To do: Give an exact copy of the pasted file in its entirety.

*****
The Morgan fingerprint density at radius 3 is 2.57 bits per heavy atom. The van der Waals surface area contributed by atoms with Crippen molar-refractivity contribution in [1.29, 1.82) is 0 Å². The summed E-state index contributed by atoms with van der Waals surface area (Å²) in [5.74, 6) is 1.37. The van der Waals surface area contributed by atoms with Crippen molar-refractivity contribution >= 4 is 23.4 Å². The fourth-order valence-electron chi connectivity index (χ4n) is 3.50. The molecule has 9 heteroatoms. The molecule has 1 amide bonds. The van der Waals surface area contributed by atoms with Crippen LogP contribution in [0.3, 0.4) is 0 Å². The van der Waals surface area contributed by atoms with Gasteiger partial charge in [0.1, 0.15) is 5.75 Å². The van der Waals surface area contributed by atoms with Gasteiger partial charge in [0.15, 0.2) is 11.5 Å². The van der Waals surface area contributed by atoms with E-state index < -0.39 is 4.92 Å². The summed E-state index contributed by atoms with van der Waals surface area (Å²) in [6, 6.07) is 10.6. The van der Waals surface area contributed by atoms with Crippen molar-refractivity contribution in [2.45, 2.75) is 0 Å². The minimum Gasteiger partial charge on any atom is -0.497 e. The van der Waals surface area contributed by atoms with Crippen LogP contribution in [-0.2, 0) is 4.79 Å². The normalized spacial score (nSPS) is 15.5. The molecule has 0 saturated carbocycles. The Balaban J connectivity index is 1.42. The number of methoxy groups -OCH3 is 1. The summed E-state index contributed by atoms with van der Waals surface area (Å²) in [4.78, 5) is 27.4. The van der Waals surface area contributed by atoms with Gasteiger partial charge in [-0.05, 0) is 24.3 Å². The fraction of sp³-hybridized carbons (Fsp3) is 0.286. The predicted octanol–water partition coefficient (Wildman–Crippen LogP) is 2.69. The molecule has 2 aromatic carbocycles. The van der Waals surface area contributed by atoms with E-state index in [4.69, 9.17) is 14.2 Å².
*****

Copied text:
The Morgan fingerprint density at radius 3 is 2.57 bits per heavy atom. The van der Waals surface area contributed by atoms with Crippen molar-refractivity contribution in [1.29, 1.82) is 0 Å². The summed E-state index contributed by atoms with van der Waals surface area (Å²) in [5.74, 6) is 1.37. The van der Waals surface area contributed by atoms with Crippen molar-refractivity contribution >= 4 is 23.4 Å². The fourth-order valence-electron chi connectivity index (χ4n) is 3.50. The molecule has 9 heteroatoms. The molecule has 1 amide bonds. The van der Waals surface area contributed by atoms with Crippen LogP contribution in [0.3, 0.4) is 0 Å². The van der Waals surface area contributed by atoms with Gasteiger partial charge in [0.1, 0.15) is 5.75 Å². The van der Waals surface area contributed by atoms with Gasteiger partial charge in [0.15, 0.2) is 11.5 Å². The van der Waals surface area contributed by atoms with E-state index < -0.39 is 4.92 Å². The summed E-state index contributed by atoms with van der Waals surface area (Å²) in [6, 6.07) is 10.6. The van der Waals surface area contributed by atoms with Crippen molar-refractivity contribution in [2.45, 2.75) is 0 Å². The minimum Gasteiger partial charge on any atom is -0.497 e. The van der Waals surface area contributed by atoms with Crippen LogP contribution in [-0.2, 0) is 4.79 Å². The normalized spacial score (nSPS) is 15.5. The molecule has 0 saturated carbocycles. The Balaban J connectivity index is 1.42. The number of methoxy groups -OCH3 is 1. The summed E-state index contributed by atoms with van der Waals surface area (Å²) in [4.78, 5) is 27.4. The van der Waals surface area contributed by atoms with Gasteiger partial charge in [-0.05, 0) is 24.3 Å². The fraction of sp³-hybridized carbons (Fsp3) is 0.286. The predicted octanol–water partition coefficient (Wildman–Crippen LogP) is 2.69. The molecule has 2 aromatic carbocycles. The van der Waals surface area contributed by atoms with E-state index in [4.69, 9.17) is 14.2 Å².